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Jia Zhangke’s Xstream Pictures has struck a co-production deal with Cambodia-based Anti-Archive for the development of the feature Building, marking the Chinese auteur’s first foray into one of Southeast Asia’s emerging film markets.
“Xstream Pictures are always promoting young directors and helping with their growth,” the company said in an announcement on the eve of the Shanghai International Film Festival. “In 2010, Jia Zhangke funded the Wings Project [for young filmmakers]. So far, we have eight films. All eight films produced have received international recognition. We’re happy to be involved in the project Building by the Cambodian director Kavich Neang. We see the new wave from Southeast Asia in his project.”
Xstream has previously been behind a string of Jia’s acclaimed dramas, including last year’s Cannes Palme d’Or hopeful Ash Is Purest White, the fifth time a film from the Chinese director had been nominated for the award.
Jia is currently finishing production of the feature documentary So Close My Land in his home province of Shanxi and is noted for focusing his attention on social issues — and the state of modern society — in his homeland.
Building looks set to tackle similar themes. Set against the backdrop of Phnom Penh’s iconic White Building — a sprawling apartment complex in the capital completed in 1963 and demolished in 2017 — the film will touch on matters close to the heart of its director Neang.
The Cambodian filmmaker previously crafted the documentary Last Night I Saw You Smiling, which looked at his own family’s eviction from the White Building and which won the NETPAC Award at the International Film Festival Rotterdam earlier this year.
The new film follows the story of an 18-year-old Cambodian faced with the loss of his lifelong home, according to Anti-Archive.
“As pressures mount from family, friends and neighbors, he comes to realize the history of trauma and power which divides past from possibility. It’s based very much on Kavich’s own life growing up in the White Building,” the company said.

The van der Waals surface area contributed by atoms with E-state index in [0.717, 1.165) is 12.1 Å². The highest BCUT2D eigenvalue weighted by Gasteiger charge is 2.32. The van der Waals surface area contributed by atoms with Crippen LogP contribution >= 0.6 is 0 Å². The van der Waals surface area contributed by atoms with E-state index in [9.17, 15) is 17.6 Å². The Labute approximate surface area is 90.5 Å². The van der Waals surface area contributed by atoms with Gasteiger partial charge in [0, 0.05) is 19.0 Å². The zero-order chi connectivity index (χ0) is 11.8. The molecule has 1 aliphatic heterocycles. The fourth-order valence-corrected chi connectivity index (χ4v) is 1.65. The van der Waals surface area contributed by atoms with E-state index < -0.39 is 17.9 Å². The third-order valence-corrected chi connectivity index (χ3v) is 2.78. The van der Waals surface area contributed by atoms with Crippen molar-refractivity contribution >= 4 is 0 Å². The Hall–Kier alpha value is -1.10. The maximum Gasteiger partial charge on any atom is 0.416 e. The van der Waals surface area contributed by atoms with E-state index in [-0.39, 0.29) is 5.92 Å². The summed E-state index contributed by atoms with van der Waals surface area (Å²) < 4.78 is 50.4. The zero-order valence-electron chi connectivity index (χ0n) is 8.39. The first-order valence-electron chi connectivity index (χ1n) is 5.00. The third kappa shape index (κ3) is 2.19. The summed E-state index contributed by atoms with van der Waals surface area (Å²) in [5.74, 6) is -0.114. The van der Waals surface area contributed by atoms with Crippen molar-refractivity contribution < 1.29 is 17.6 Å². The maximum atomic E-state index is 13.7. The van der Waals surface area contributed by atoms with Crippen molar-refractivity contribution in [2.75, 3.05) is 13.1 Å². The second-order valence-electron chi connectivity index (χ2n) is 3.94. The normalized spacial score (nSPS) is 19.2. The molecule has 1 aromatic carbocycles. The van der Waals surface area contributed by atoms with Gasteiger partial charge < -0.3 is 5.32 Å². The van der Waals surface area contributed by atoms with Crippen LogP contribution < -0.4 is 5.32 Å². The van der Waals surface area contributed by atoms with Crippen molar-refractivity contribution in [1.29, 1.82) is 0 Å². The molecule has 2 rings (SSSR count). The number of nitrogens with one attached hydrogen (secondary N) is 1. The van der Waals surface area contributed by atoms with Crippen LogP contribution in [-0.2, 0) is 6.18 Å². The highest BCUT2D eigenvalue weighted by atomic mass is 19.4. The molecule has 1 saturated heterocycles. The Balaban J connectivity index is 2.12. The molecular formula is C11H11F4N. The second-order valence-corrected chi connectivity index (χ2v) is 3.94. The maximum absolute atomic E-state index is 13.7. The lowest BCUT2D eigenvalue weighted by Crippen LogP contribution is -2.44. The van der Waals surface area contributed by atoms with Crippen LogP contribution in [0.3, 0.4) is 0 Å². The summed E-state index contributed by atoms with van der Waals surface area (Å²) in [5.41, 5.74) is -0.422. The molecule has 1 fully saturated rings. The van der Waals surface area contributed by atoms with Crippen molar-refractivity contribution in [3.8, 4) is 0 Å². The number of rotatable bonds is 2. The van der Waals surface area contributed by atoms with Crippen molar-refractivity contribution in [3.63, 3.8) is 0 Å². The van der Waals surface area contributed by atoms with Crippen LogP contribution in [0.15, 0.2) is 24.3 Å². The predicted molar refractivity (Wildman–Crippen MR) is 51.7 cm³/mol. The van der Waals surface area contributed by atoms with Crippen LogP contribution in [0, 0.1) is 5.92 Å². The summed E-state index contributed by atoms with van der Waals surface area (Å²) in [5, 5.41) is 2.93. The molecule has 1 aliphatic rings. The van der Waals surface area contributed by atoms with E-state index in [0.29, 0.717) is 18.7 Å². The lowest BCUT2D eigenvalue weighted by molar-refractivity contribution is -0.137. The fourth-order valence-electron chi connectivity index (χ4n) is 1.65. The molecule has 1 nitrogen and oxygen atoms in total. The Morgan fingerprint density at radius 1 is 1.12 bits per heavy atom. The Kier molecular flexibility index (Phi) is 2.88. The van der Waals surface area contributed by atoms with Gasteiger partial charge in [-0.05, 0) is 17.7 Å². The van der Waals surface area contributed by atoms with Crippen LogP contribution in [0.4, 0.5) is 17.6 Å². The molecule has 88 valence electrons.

Delegate producers are Davy Chou (Anti-Archive, Cambodia) and Marine Arrighi de Casanova (Apsara Films, France), while Jia and Xstream Pictures (China) will be joined by Cambodia’s Moeng Rotha as co-producers. World sales are being handled by Les Films du Losange (France), which has also picked up French distribution rights.
“After several short films and documentaries, and some co-productions on feature films, Building is our biggest and most ambitious project so far,” said Chou. “We have worked to create a space for Cambodian directors to express themselves: their unique perspectives and their own stories. Kavich Neang is one of the most talented of those new voices.
Added Chou: “Being joined in this adventure by Jia Zhangke, who is a strong inspiration to all of us, and by a house as prestigious as Les Films du Losange, gives us a lot of courage to make this film happen as we dream.”
Building is one of a number of productions on the Anti-Archive slate, following the company’s founding in 2009. They include the first feature from Thai filmmaker Nontawat Numbenchapol, previously known for documentaries, including 2013’s By The River, which looked at the case of villagers fighting the effects a lead mine had on their environment and which won a special mention award at the Locarno International Film Festival.
Cambodian cinema experienced what is known as its “Golden Age” in the 1960s before the local film industry was all but wiped out under the repressive regime of the Khmer Rouge in the 1970s. The industry has re-emerged over the past two decades with the help of the likes of Oscar-nominated director Rithy Panh (The Missing Picture) and his Bophana Center, which promotes both film heritage and production. These days, the country produces up to 50 films a year.
Shooting on the Building project is expected to start Oct. 21 and last for five weeks, with a completion target of early 2020.
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